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Updated on November 15, 2011

Female Indian Politician & Diplomat

The symbol of the Indian Indepedence Movement was Mother Durga, who is the bringer of the Mother Shakti Energy, the energy which prevades the Universe. All great social progressive movements enlist this energy. It is no surprise women were the ones who were major actresses in this movement. Women often did not receive th credit for the roles they played in the movement. We praise their male counterparts--husbands, brothers, fathers, sons, uncles, cousins, brother-in-laws, son-in-laws and father-in-laws. We seem to forget that behind every great man is a great woman. Behind every great woman is a great man. There were many great fore mothers in this movement. Let's find out about one of the many great ones.

Vijaya Lakshmi Nehru Pandit is one of these great women I will feature from time to time, who played a vital role in the movement. She was born on August 18, 1900 at Allahabad. Her parents were Motilal Nehru and Swarup Rani Nehru. She was the sister of Jawaharlal Nehru, who became India's first prime minister. In the 60's and 70's many of my generation proudly wore Nehru jackets which were named after him. Her father combined the best of the West and the East in his household. He was against caste barriers and outdated social customs, but preserved traditional practices which made sense to him. He influenced Vijaya the most of his three children.

She became involved in politics when she was 16 and she joined her cousin, Rameshwari Nehru, in a women's protest against the treatment of Indian workers in South Africa. She became a volunteer in Annie Besant's Home Rule League. Annie Besant was the Irish female leader of the Theosophical Society, who became another strong leader in the Indian Indepedence Movement. Not only Indian women supported the movement, but English, American, Irish and Scottish women.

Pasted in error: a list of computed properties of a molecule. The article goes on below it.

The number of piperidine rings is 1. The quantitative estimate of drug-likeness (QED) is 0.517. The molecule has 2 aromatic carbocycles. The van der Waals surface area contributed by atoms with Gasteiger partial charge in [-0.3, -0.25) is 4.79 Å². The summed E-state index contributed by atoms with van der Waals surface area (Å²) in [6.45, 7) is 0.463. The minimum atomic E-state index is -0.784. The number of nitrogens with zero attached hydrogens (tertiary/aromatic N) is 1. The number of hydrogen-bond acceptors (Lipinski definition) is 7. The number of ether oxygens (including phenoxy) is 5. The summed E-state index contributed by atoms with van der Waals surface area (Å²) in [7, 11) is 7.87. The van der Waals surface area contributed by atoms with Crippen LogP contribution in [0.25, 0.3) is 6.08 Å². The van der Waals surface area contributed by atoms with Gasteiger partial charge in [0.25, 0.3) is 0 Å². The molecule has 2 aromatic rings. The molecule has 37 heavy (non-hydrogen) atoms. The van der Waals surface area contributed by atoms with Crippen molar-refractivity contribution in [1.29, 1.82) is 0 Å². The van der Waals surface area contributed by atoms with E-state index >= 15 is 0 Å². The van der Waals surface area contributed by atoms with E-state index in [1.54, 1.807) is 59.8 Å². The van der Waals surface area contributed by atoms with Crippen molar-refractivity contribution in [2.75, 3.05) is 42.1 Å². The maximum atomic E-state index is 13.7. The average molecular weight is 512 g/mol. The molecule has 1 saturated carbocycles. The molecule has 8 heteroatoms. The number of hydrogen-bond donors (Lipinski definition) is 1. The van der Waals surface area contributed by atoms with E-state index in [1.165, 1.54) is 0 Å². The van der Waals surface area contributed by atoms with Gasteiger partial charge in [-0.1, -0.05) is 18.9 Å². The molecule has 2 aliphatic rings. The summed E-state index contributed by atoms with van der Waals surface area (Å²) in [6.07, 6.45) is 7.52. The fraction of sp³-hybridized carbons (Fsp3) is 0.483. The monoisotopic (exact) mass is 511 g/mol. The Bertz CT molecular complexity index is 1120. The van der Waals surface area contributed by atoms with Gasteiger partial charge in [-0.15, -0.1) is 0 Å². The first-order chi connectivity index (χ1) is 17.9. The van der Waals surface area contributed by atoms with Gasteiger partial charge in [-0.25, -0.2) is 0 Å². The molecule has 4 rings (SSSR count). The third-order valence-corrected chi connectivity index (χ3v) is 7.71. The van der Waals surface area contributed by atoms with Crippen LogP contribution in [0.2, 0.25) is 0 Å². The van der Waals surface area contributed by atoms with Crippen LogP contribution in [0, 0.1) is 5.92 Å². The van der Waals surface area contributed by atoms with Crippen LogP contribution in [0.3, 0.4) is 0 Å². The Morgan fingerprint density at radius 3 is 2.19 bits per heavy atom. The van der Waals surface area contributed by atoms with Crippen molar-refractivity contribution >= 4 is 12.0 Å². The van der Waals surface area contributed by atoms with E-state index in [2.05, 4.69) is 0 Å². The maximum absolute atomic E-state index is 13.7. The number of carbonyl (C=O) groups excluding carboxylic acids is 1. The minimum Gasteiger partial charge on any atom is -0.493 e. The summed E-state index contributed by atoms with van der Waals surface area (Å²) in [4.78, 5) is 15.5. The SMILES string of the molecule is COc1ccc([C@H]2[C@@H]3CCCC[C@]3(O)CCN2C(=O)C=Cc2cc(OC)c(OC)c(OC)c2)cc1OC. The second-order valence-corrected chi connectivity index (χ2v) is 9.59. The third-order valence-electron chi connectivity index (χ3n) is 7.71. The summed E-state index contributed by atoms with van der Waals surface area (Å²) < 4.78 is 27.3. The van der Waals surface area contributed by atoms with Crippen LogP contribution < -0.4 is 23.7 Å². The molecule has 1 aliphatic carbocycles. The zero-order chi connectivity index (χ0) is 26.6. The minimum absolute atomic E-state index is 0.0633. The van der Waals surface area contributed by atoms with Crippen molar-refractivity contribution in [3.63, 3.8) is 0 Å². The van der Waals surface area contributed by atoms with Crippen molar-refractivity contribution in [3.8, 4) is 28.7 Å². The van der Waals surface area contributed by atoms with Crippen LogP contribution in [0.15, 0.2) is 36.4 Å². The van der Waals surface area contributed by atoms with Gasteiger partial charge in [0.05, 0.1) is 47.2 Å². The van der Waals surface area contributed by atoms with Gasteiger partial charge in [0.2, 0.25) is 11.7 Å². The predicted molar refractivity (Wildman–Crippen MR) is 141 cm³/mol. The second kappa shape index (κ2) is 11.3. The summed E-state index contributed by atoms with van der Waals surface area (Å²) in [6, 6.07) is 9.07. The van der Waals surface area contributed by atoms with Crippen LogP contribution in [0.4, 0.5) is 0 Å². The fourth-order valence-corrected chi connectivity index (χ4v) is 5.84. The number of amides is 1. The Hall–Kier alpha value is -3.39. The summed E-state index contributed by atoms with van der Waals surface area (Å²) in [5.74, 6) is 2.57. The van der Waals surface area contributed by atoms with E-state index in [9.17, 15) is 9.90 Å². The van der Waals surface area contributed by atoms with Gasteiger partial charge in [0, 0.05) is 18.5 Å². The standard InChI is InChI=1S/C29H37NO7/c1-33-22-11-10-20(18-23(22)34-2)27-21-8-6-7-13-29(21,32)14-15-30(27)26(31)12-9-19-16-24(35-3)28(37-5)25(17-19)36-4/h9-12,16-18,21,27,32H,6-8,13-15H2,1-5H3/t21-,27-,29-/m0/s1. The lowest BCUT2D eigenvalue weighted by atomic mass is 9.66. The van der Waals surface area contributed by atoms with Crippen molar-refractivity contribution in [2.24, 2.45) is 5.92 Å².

On May 10, 1921 Vijaya married Ranjit Pandit, a litterateur, aristocrat and barrister (attorney) from Kathiawar. Chandra Lekha, novelist Nayantara Sahgal and Rita Vitasta were the names of her children. Her husband died in 1944 right after his last imprisonment. Because he had made no will, she was a penniless widow. Hindu widows had no inheritance rights on their own at this time. His brother claimed all property. This was worldwide problem for women. As you recall in Jane Austen's books, she writes about this very problem. Despite her situation she went to work in Bengal and set up the Save the Children Fund. Gandhi asked her to speak in the USA about the conditions in India.

She became a member of the Constituent Assembly who helped draft the Indian Constitution. She became a member of the Indian Parliament, led India's First Goodwill Mission to China and became Governor of Maharashtra. She ran for election to Parliament, after resigning as Governor, to fill a position in Phulpur vacated after the death of her brother, Jawahrial. She was India's first woman Cabinet Minister and the first woman to lead a delegation to the United Nations. She was the world's first woman ambassador serving in Moscow, Washington and London. She also became the first female President fo the United Nations General Assembly. For her politics was a "means of social and economic reform, which strengthens human rights and empowers women." She was a great and powerful woman who ushered in so much change in India. I cannot think of any other woman who held so many political and diplomatic offices in her lifetime. In 1979 she became the Indian representative to the United Nations Human Rights Commission, her last public position. When Indira Gandhi was the prime minister of India she got out of politics for awhile. She wrote The Evolution of India (1958) and The Scope of Happiness: A Personal Memoir (1979). On December 1, 1990 she died in Dehra Dunn. Many of us remember Indira Gandhi as a great female leader, but this great woman did so much for India throughout the whole world. She is a great fore mother who paved the way for other Indian female politicians and diplomats and many other female leaders world wide. We should be very grateful to our fore mothers who struggled to make our path easier. It was wonderful sharing her story with you. Now make your own story.




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      radhapriestess 6 years ago

      You are welcome. She is a truly amazing woman.

    • Vinaya Ghimire profile image

      Vinaya Ghimire 6 years ago from Nepal

      As a neighbor to India I have read quite a lot about Nehru-Gandhi family. I have read about this brave woman Vijaya Lakshmi sister of Pandit Nehru. Thanks for sharing her inspiring life.